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Fire Emblem: Shadow Dragon - Impression

Fire Emblem: Shadow Dragon
Platform:
Developer: Intelligent Systems
Publisher: Nintendo
JP Release: 08.07.2008
NA Release: 2009






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It's hard to call yourself an RPGamer without playing a single Fire Emblem game, but somehow I managed to sneak past the series for the majority of my life. That's why at Nintendo's Fall Press Conference, the one game I knew I had to get my hands on was Fire Emblem: Shadow Dragon. Not only because I knew it's been one of the most talked about titles around RPGamer, but because I knew it would be the perfect introduction to an age-old series that I felt like I've been missing out on for quite some time.

Being a newcomer to the series (but not to tactical RPGs in general), I opted to spend an hour working through two of the four new introductory tutorial chapters exclusive to the DS game. For newbies like myself, Fire Emblem: Shadow Dragon tells the tale of young Marth as he takes over his father's shattered kingdom and seeks to rebuild and bring justice back to his once proud people. While many know Marth from the Nintendo fighter Super Smash Bros Melee/Brawl, his story was first told over 15 years ago in the very first Fire Emblem game, Fire Emblem: Ankoku Ryu to Hikari no Ken. Much like Final Fantasy III, this game was never brought stateside, and has only been enjoyed by those lucky enough to speak Japanese or obtain a fan translation somewhere along the Internet, making Shadow Dragon America's first true introduction to the Fire Emblem series.

"Fire Emblem: Shadow Dragon is shaping up to be one of the strongest SRPG's of the first half of 2009."

Since it's both a rebirth and a revision of the series' first title, Intelligent Systems has gone out of their way to make this game accessible to both newcomers and veterans alike. I naturally chose the easiest setting, but Shadow Dragon features six different difficulty levels ranging from "beginner" to "merciless"; ensuring that there will be a play mode that is perfect for everyone.

My tutorial began with young Marth receiving the news of his father's betrayal as enemy forces closed in upon Marth's once peaceful castle. The majority of the story, fight scenes, and character data all took place on the DS's top screen, while the map navigation and decision-making took place on the bottom touch screen. The first thing I noticed was that Fire Emblem: Shadow Dragon can be played entirely by the touch screen or with the D-pad and buttons, or with both if you so choose. The shoulder buttons toggle between the members of your party, and characters with multiple weapons could easily switch between them with a single tap of the stylus, allowing you to quickly modify party members on the fly to inflict as much damage as possible.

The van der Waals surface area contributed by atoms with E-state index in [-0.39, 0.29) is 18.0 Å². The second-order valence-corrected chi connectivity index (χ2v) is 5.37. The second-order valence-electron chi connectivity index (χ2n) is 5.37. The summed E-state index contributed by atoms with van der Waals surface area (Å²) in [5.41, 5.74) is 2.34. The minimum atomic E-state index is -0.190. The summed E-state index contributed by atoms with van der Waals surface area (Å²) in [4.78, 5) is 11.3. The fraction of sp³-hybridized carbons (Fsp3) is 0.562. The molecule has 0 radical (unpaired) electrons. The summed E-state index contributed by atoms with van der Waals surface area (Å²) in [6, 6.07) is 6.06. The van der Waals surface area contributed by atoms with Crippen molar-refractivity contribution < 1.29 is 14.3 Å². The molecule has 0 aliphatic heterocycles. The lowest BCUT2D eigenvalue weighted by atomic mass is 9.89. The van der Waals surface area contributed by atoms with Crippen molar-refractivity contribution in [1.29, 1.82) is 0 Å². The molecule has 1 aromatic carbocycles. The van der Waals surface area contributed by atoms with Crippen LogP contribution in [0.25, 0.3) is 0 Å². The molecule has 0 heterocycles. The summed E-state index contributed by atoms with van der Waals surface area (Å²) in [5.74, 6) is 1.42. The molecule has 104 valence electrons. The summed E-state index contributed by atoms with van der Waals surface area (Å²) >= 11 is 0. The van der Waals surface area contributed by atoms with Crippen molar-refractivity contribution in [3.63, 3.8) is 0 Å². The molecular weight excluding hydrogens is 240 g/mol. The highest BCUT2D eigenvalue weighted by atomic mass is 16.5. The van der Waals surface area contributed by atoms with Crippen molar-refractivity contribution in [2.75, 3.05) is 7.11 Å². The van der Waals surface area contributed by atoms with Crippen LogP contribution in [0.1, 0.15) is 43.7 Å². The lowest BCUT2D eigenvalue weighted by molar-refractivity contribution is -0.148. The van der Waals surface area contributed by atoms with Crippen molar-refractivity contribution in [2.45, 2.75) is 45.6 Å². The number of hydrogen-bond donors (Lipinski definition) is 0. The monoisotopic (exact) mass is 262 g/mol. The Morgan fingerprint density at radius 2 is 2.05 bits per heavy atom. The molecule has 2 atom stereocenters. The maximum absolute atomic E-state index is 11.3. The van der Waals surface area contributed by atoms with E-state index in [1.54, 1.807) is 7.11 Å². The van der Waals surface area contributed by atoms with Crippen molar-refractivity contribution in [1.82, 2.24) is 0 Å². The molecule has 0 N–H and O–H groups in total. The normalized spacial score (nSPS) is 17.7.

After making my way outside the castle, I was able to stop off at forts and villagers' houses to obtain supplies and get a little backstory on the happenings in Marth's world. I slowly battled my way across the map and defeated the general standing atop a yellow space, signaling the end of my second chapter. Even though I only had a relatively short period of time with the game, I could tell that the translation was great and the story looked to be surprisingly deep considering the game's archaic inspiration. The touch screen controls worked great for navigating menus and selecting squads, and the battles moved along at a very brisk pace (an obvious plus for a game where 90% of your time will be spent in and out of battles).

Many of the series hallmarks I had heard about were still in tact in Shadow Dragon, including the perma-death of party members, the rock-paper-scissors damage system with the three weapon types (sword, axe, and lance), and the quick auto-fight battle system. Also available in the DS version are quick saves that suspend your game on the fly and mid-chapter save points that allow you to save your progress within a chapter in case things go awry before the end of a chapter.

Even as a newbie to the series, Fire Emblem: Shadow Dragon left a very positive impression on me. While other series seem to focus on making "more hardcore for the hardcore", Shadow Dragon actually took the time to hold my hand a little bit and ease me into the series. I watched a few veteran players play through some of the later battles, and it's obvious to me that the game will still please those out there looking for a steep challenge. With Wi-Fi battles, online item trading and purchasing, and over 30 total chapters to play through, Fire Emblem: Shadow Dragon is shaping up to be one of the strongest SRPG's of the first half of 2009. Here are the latest screenshots from the press event.



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